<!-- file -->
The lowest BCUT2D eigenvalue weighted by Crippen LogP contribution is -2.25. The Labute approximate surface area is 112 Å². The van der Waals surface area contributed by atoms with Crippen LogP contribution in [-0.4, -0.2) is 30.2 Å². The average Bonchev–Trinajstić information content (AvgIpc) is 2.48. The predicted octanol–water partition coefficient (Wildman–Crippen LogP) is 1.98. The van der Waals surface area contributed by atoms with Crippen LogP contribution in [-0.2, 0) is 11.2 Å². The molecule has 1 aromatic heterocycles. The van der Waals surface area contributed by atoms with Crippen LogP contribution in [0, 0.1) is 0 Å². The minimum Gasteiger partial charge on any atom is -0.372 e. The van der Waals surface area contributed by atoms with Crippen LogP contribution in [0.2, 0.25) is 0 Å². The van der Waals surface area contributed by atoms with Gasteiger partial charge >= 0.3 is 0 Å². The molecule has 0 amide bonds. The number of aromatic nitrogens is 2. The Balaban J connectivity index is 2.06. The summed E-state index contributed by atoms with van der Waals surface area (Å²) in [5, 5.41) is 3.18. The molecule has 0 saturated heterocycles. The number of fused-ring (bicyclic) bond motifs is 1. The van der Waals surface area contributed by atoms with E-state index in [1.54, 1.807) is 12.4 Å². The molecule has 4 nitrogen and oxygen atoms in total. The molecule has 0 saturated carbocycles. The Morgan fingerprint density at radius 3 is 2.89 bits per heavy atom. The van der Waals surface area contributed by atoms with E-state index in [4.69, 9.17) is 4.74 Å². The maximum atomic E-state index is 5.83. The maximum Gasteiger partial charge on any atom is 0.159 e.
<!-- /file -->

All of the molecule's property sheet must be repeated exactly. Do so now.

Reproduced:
The lowest BCUT2D eigenvalue weighted by Crippen LogP contribution is -2.25. The Labute approximate surface area is 112 Å². The van der Waals surface area contributed by atoms with Crippen LogP contribution in [-0.4, -0.2) is 30.2 Å². The average Bonchev–Trinajstić information content (AvgIpc) is 2.48. The predicted octanol–water partition coefficient (Wildman–Crippen LogP) is 1.98. The van der Waals surface area contributed by atoms with Crippen LogP contribution in [-0.2, 0) is 11.2 Å². The molecule has 1 aromatic heterocycles. The van der Waals surface area contributed by atoms with Crippen LogP contribution in [0, 0.1) is 0 Å². The minimum Gasteiger partial charge on any atom is -0.372 e. The van der Waals surface area contributed by atoms with Crippen LogP contribution in [0.2, 0.25) is 0 Å². The van der Waals surface area contributed by atoms with Gasteiger partial charge >= 0.3 is 0 Å². The molecule has 0 amide bonds. The number of aromatic nitrogens is 2. The Balaban J connectivity index is 2.06. The summed E-state index contributed by atoms with van der Waals surface area (Å²) in [5, 5.41) is 3.18. The molecule has 0 saturated heterocycles. The number of fused-ring (bicyclic) bond motifs is 1. The van der Waals surface area contributed by atoms with E-state index in [1.54, 1.807) is 12.4 Å². The molecule has 4 nitrogen and oxygen atoms in total. The molecule has 0 saturated carbocycles. The Morgan fingerprint density at radius 3 is 2.89 bits per heavy atom. The van der Waals surface area contributed by atoms with E-state index in [4.69, 9.17) is 4.74 Å². The maximum atomic E-state index is 5.83. The maximum Gasteiger partial charge on any atom is 0.159 e.